May 17th is International Day Against Homophobia, Transphobia, and Biphobia. Created in 2004, this holiday draws attention to the violence and discrimination experienced by those with marginalized sexual and gender identities. I didn’t want to create a list of books that depict the most harrowing and disturbing things that LGBTQIA+ people endure, mostly because I don’t like to read that kind of story. Instead, I believe that representation of queer positive stories and characters can help create a world with less homophobia, transphobia, and biphobia.
With that goal in mind, here are seven trans, bisexual, and gay books that inspire readers to accept their own identities and to embrace the identities of others.
Edit: Updated in 2022
The Deep & Dark Blue by Niki Smith
This middle grade graphic novel is about thwarting a plot to overthrow a fantasy kingdom’s ruling family, but one of the escaped princes realizes that she prefers her hidden identity as a girl. She wrestles with what this means for herself and her family, ultimately having her female identity validated by her twin brother and by a magical tapestry! I highly recommend this book for readers young and old.
FINNA by Nino Cipri
The protagonist of this novella has just broken up with a nonbinary person right before they get sent on an inter-dimensional adventure through IKEA analogues of varying degrees of evil. Jules (the ex) mentions the casual transphobia that they deal with on a regular basis and how being chased by hive mind zombies is preferable. I mean, that’s a mood.
Pet by Akwaeke Emezi
Set in a utopian world that has eradicated the various -isms that haunt our society, little Pet screamed “Girl! Girl! Girl!” as a child when her parents called her a boy, and they immediately adjusted. She was given medical access to hormones without question, and it is a joy to read about a world without transphobia. The plot hinges on the fact that utopias must be vigilantly maintained, however, and I think this message is one to keep in mind as we begin to create safe spaces for those who are currently marginalized.
Take a Hint, Dani Brown by Talia Hibbert
This one is for all my bisexual friends who are dating men! You are valid, and your sexuality is valid. Dani Brown is a bisexual delight who loves women and men passionately (though she hates commitment). This romance novel centers on her friends to lovers tropetastic relationship with Zafir, a hunky security man who has a side gig teaching teen boys how to process their emotions in healthy ways. If I remember correctly, there is no biphobia in this book, so I recommend it as a sign of the world we aim to create!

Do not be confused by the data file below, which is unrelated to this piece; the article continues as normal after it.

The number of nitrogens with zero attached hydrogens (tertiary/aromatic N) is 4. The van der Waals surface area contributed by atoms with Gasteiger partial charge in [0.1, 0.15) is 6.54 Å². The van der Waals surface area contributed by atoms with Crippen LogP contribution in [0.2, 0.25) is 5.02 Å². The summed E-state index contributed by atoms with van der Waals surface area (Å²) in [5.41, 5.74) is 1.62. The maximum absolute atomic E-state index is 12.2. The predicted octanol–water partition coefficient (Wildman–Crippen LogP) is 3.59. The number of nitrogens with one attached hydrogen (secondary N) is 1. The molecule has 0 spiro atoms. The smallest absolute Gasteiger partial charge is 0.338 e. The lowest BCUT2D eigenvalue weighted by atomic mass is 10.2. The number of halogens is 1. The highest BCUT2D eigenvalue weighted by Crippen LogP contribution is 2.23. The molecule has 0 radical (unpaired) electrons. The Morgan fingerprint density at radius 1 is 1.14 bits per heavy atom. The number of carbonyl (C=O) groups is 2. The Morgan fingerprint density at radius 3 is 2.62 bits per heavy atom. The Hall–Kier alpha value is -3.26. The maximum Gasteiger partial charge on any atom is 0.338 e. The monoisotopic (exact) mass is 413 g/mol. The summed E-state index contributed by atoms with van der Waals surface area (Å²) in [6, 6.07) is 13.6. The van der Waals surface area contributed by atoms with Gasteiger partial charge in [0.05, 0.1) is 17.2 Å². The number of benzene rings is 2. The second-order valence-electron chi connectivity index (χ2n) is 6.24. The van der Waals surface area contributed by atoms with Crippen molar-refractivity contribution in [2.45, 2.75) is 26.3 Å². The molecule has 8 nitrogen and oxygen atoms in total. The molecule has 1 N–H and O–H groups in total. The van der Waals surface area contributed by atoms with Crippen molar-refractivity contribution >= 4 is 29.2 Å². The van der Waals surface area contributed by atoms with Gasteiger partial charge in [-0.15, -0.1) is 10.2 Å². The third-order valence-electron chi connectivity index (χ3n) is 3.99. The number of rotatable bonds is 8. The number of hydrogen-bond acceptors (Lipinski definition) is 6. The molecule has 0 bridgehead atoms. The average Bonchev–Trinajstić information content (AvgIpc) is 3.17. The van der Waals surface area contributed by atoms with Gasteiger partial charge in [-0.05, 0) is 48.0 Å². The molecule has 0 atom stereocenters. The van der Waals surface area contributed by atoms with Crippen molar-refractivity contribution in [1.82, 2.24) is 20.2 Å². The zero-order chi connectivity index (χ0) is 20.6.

We Have Always Been Here: A Queer Muslim Memoir by Samra Habib
Homophobia, transphobia, and biphobia exist everywhere, but there is a special kind of pain that comes from growing up in a culture that doesn’t even acknowledge your existence. Habib’s memoir describes her journey coming out as a queer woman after her Muslim family moves from Pakistan to Canada. Although she leaves her faith for awhile, ultimately she finds a community of queer Muslims and uses her photography talents to show the world the faces of others just like her.
A Psalm for the Wild-Built by Becky Chambers
Sometimes the best antidote to transphobia is a novella set in a future where trans folks are a normal and accepted part of society. Dex is a non-binary tea monk, which means they bike their tiny house from city to city, making tea for people and listening to their problems. When they find they want something more, they venture into the wilds, where they meet Mosscap, a robot who wants to understand humans. This is a cozy, sweet read where in the future, humans made all the right choices. May life imitate art!
The House in the Cerulean Sea by T.J Klune
Queer families are a beautiful support system in the face of discrimination, and this adorable novel takes the concept quite literally. Linus is sent to inspect an orphanage designed for dangerous children, by which I mean a gnome, a sprite, a wyvern, an unidentifiable green blob, a were-Pomeranian, and the Antichrist. Their ostracization reads as queer, but it doesn’t stop there: Linus finds love with the man who runs the orphanage before his job assignment is complete, throwing everything he thought about his life into sweet disarray.
What books would you add to my list? Leave a comment and let me know!
Check out our Queer Lil Library for more book recommendations and reviews!